---------------------------------------+-------------------------------------

 
 
 

Nader: OEMs should offer pre-installed Linux and other OS alternatives

Post by Steve La » Fri, 13 Mar 1998 04:00:00



>Shhh!  Nobody uses OS/2.  ;-)

    Actually, I wrote James Love privately about that and asked why.  He
said there was a very good reason for it and it is one I agree with.  It is
hard to mention OS/2 as an alternative to these manufacturers when IBM
itself doesn't even offer OS/2 as an alternative on the PCs they
manufacture.  Anyone who understands the basics of the internal IBM politics
understands why that is, but on a casual glance it looks insane.

    Well, no, I take that back, it is insane no matter how ya look at it.

--
             Steve C. Lamb             | Opinions expressed by me are not my
    http://www.calweb.com/~morpheus    | employer's.  They hired me for my
CC: from news not wanted or appreciated| skills and labor, not my opinions!
---------------------------------------+-------------------------------------

 
 
 

Nader: OEMs should offer pre-installed Linux and other OS alternatives

Post by Christopher Brow » Sat, 14 Mar 1998 04:00:00




>> >-    Nader and CPT wrote the OEMs after learning that Dell
>> >     and other OEMs were reluctant to offer a Linux client
>> >     PC on the grounds that it would harm the OEM's relationship
>> >     with Microsoft.

>> I "think" Nader and the CPT need to offer proof of this claim.

>I've never heard that either.  The excuse most PC vendor marketing folk
>give for not providing pre-installed linux is lack of customer-pull.  I
>don't believe it, but then

>1. I don't have sales/marketing data.
>2. Maybe if VA-Research and others keep growing at current rates, they'll
>   begin to see where the customer-pull is going?

And this latter is what is going to either establish the claims as true
or false.

- Oracle/Informix/Sybase will clearly see that they should release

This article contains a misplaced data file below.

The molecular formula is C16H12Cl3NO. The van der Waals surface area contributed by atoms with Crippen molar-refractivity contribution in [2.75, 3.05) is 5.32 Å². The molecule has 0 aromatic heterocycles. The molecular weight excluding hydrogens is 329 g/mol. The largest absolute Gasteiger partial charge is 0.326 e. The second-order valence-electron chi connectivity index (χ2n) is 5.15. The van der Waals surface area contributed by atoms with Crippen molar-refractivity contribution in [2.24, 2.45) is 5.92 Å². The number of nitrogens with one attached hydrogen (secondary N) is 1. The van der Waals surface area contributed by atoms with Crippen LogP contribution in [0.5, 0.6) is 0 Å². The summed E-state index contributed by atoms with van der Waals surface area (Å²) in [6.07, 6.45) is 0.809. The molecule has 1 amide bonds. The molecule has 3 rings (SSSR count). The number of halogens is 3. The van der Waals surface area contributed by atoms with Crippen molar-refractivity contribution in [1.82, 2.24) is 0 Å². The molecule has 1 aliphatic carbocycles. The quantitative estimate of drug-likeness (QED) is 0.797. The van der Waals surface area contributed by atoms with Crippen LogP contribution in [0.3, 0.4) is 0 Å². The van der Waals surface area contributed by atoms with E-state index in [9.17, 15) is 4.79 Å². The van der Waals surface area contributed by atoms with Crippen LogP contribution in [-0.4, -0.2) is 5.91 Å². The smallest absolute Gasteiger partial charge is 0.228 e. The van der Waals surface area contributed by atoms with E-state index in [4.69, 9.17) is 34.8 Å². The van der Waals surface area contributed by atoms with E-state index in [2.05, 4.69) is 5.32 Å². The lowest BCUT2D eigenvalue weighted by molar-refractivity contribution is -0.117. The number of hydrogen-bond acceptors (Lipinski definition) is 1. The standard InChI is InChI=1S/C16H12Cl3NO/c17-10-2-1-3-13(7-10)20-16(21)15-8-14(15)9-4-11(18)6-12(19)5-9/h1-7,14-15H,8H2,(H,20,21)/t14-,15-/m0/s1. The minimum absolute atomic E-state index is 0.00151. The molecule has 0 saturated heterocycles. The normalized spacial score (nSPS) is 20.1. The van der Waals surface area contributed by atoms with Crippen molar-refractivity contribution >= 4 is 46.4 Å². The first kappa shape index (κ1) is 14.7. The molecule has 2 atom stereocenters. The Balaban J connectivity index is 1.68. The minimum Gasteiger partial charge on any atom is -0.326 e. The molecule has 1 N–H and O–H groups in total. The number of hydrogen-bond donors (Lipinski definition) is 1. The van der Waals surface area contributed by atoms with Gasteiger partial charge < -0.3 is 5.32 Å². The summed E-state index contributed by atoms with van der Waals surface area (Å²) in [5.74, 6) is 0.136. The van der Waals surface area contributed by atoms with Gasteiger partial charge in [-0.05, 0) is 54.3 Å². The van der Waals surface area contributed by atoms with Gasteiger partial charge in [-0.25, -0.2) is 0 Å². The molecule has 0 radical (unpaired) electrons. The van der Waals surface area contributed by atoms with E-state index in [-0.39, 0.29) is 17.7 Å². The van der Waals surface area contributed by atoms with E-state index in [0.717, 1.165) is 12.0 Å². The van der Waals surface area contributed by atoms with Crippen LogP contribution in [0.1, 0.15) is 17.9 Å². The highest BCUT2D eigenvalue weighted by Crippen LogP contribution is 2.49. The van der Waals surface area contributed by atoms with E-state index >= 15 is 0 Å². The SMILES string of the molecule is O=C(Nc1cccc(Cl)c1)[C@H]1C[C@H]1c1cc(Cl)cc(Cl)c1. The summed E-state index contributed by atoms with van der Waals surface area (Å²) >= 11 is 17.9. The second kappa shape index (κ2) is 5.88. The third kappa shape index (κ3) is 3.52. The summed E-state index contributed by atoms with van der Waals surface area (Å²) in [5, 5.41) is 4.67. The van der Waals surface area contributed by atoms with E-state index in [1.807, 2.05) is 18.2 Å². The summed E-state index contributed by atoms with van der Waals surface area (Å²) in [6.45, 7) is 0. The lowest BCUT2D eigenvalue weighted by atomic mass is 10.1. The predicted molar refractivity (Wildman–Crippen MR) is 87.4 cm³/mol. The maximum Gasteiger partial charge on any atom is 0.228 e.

Linux ports of their products if they can see that they are losing
sales to [Solid|Adabas-D|YARD|Empress|...]

- There are *lots* of Linux VARS as listed at such places as:
<http://www.hex.net/~cbbrowne/linux.html> <url
url="http://www.redhat.com/linux-info/ldp/HOWTO/VAR-HOWTO.html"
name="Linux VAR HOWTO"> <url
url="http://www.redhat.com/redhat/hardware-list.phtml" name="Red Hat's
Hardware Vendor List"> and <url
url="http://sunsite.unc.edu:80/mdw/products.html" name="Commercial
Products, Companies, and Organizations">

If Linux users buy systems from such places rather than from
Dell/Micron/Compaq/Gateway2K..., *AND RECOMMEND THAT OTHERS BUY FROM SUCH
PLACES,* and this actually start "pinching" the "famous vendors," then
they will start to notice, and perhaps start preinstalling Linux and
other OSes.

The big corporations will notice, and react accordingly, when there is
some clear benefit to doing so, as well as some clear *cause.*

Don't bother protesting vigorously to Dell for preinstalled Linux; just
ask them politely once or twice, and tell them that you'll be buying
your computers elsewhere.

A lot of time has been wasted trying to push Informix into selling a
Linux version.  (It appears, from recent comments on the relevant
mailing list, that the effort is dead.)  

Informix management will hear things much louder and clearer if
potential customers tell the sales people:

"We asked if you had a version of Informix for Linux; since there isn't,
we bought Solid Server instead.  Ka-ching!  That's $5000 of licensing
revenue that you lost..."

I suppose that one might call this the "Don't get mad - get even!"
approach.  We don't need to "blast" any particular organization for not
providing support; we need only work around it, and show them that they
have *LOST MONEY/SALES* as a clear consequence.  

Whining is of no value.

--
People consistently decry X for doing precisely what it was designed to
do: provide a mechanism to allow *OTHERS* to build GUI systems.


 
 
 

Nader: OEMs should offer pre-installed Linux and other OS alternatives

Post by tcklnbr » Sat, 14 Mar 1998 04:00:00